The Cross Section Construction and Restoration Workshop taught by researcher Amanda Hughes and adjunct professor Steven Lingrey began with three three-hour sessions in November focused on shortening/contractional settings (i.e., fold-and-thrust belts), with three more three-hour sessions on extensional settings (rift margins) scheduled for February and March, as these different geologic settings require different methodological approaches.
Hughes and Lingrey intend for the workshops to strike a balance between describing the fundamental principles that guide how one builds and restores geologic cross sections, and practical instructions on how to construct and restore the cross sections using the software programs Lithotect and Move.
Here, Hughes describes the workshops:
On the first day, we focused on the concepts and approaches that help you construct the cross section in thin-skinned shortening environments. We showed students how to collect all of the geologic surface and subsurface data that they have and post them to a cross-section, then use specific modeling approaches to fill in the gaps in a geologically-sound way.
We provided them with advice on specific features to look for in the geology to help decide between different modeling approaches, then showed them how to construct the different models in the software programs by using example structures from Nigeria, Taiwan, and Canada.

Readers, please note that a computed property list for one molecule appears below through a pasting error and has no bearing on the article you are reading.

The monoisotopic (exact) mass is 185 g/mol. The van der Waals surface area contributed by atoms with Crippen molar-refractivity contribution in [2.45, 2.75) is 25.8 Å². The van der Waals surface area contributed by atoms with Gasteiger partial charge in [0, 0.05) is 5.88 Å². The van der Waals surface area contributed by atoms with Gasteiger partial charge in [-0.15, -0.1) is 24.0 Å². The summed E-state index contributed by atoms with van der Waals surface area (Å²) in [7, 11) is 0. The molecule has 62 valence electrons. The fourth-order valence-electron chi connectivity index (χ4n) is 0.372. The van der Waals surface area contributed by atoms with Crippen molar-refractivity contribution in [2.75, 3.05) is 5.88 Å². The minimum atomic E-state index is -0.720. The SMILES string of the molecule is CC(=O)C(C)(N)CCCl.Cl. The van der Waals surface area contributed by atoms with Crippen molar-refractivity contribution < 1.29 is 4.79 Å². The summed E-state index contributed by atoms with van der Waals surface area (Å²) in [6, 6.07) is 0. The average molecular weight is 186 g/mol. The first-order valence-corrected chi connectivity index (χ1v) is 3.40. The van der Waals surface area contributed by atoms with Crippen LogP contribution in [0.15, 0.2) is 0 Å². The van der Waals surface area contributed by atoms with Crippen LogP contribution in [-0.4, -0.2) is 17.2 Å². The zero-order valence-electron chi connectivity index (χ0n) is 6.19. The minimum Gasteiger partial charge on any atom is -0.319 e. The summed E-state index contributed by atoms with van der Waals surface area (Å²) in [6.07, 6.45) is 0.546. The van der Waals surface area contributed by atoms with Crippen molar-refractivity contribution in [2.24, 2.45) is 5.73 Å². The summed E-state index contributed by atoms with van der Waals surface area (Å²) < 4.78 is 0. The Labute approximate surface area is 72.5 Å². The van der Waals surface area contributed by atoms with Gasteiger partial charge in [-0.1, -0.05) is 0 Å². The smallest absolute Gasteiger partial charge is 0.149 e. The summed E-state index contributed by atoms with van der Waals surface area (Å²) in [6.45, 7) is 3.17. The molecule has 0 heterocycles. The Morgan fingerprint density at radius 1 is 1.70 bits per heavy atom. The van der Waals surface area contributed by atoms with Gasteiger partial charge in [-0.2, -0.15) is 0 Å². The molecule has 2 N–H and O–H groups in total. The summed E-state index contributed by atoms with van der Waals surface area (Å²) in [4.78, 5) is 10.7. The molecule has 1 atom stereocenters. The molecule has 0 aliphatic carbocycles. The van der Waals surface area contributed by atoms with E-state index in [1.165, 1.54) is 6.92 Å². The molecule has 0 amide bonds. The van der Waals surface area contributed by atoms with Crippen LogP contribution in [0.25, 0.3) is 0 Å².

On the second day, we focused the discussion on methods for constructing cross-sections in basement-involved systems, again with an exercise demonstrating this approach on a geologic structure in Wyoming.
In the third session, we discussed the principles that guide cross-section restoration, then applied these concepts by going through the exercise of restoring a cross section with the students using Lithotect and Move. We chose a published cross section selected by one of the students of shortening in the Andes, in order to show students how we are able to validate and interrogate the structural interpretation that the authors had made.
So far, mostly graduate students have attended, but undergraduates are welcome to join the upcoming sessions as well, which will focus on the concepts and methods that must be used in rift and extensional settings.
The concepts and skills that Steve and I cover in this course are helpful tools for students studying structural geology and tectonics, reflection seismology, and basin analysis.
Having an understanding of these methods and concepts will help students construct and restore their own cross sections for their research, and evaluate cross sections that they see in the published literature. This allows them to model the subsurface geometry, and the amount and timing of shortening or extension in their geologic study area, which is important for studies of regional tectonics, petroleum systems, and seismic hazard assessment.